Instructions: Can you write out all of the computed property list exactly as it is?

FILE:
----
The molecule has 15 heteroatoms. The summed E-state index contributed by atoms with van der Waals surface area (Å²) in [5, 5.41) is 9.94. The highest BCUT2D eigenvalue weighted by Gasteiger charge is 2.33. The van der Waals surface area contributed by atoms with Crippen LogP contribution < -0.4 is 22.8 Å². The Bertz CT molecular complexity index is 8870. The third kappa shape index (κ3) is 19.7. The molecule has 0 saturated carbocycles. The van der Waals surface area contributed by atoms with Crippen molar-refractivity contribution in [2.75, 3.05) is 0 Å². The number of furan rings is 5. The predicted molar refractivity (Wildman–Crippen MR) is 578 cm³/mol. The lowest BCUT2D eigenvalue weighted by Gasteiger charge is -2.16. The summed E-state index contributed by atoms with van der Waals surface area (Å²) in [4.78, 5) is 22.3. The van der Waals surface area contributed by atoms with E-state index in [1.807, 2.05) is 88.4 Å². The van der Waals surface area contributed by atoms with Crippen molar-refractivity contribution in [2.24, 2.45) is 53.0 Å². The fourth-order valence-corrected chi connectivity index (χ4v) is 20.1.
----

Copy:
The molecule has 15 heteroatoms. The summed E-state index contributed by atoms with van der Waals surface area (Å²) in [5, 5.41) is 9.94. The highest BCUT2D eigenvalue weighted by Gasteiger charge is 2.33. The van der Waals surface area contributed by atoms with Crippen LogP contribution < -0.4 is 22.8 Å². The Bertz CT molecular complexity index is 8870. The third kappa shape index (κ3) is 19.7. The molecule has 0 saturated carbocycles. The van der Waals surface area contributed by atoms with Crippen molar-refractivity contribution in [2.75, 3.05) is 0 Å². The number of furan rings is 5. The predicted molar refractivity (Wildman–Crippen MR) is 578 cm³/mol. The lowest BCUT2D eigenvalue weighted by Gasteiger charge is -2.16. The summed E-state index contributed by atoms with van der Waals surface area (Å²) in [4.78, 5) is 22.3. The van der Waals surface area contributed by atoms with E-state index in [1.807, 2.05) is 88.4 Å². The van der Waals surface area contributed by atoms with Crippen molar-refractivity contribution in [2.24, 2.45) is 53.0 Å². The fourth-order valence-corrected chi connectivity index (χ4v) is 20.1.